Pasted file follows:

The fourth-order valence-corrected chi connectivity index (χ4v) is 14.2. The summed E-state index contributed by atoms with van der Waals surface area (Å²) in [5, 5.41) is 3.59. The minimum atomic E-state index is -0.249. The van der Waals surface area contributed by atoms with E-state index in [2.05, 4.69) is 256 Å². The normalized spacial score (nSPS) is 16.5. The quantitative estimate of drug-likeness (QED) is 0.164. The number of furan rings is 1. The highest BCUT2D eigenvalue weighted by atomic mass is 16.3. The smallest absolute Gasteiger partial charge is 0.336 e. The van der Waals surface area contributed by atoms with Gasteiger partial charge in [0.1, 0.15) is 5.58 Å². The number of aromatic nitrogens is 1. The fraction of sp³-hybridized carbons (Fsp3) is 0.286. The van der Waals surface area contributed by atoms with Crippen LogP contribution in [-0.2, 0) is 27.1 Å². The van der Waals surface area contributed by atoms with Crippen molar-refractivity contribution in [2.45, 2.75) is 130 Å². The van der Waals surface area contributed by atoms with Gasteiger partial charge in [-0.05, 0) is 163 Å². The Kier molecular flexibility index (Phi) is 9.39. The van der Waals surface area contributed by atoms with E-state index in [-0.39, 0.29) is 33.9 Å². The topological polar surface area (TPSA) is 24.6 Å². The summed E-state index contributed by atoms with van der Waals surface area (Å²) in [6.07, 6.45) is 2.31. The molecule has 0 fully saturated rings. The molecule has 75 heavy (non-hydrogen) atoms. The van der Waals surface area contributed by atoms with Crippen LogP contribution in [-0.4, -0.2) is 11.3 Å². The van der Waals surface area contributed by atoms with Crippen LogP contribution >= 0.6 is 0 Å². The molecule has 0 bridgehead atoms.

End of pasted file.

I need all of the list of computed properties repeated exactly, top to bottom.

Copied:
The fourth-order valence-corrected chi connectivity index (χ4v) is 14.2. The summed E-state index contributed by atoms with van der Waals surface area (Å²) in [5, 5.41) is 3.59. The minimum atomic E-state index is -0.249. The van der Waals surface area contributed by atoms with E-state index in [2.05, 4.69) is 256 Å². The normalized spacial score (nSPS) is 16.5. The quantitative estimate of drug-likeness (QED) is 0.164. The number of furan rings is 1. The highest BCUT2D eigenvalue weighted by atomic mass is 16.3. The smallest absolute Gasteiger partial charge is 0.336 e. The van der Waals surface area contributed by atoms with Gasteiger partial charge in [0.1, 0.15) is 5.58 Å². The number of aromatic nitrogens is 1. The fraction of sp³-hybridized carbons (Fsp3) is 0.286. The van der Waals surface area contributed by atoms with Crippen LogP contribution in [-0.2, 0) is 27.1 Å². The van der Waals surface area contributed by atoms with Crippen molar-refractivity contribution in [2.45, 2.75) is 130 Å². The van der Waals surface area contributed by atoms with Gasteiger partial charge in [-0.05, 0) is 163 Å². The Kier molecular flexibility index (Phi) is 9.39. The van der Waals surface area contributed by atoms with E-state index in [-0.39, 0.29) is 33.9 Å². The topological polar surface area (TPSA) is 24.6 Å². The summed E-state index contributed by atoms with van der Waals surface area (Å²) in [6.07, 6.45) is 2.31. The molecule has 0 fully saturated rings. The molecule has 75 heavy (non-hydrogen) atoms. The van der Waals surface area contributed by atoms with Crippen LogP contribution in [-0.4, -0.2) is 11.3 Å². The van der Waals surface area contributed by atoms with Crippen LogP contribution >= 0.6 is 0 Å². The molecule has 0 bridgehead atoms.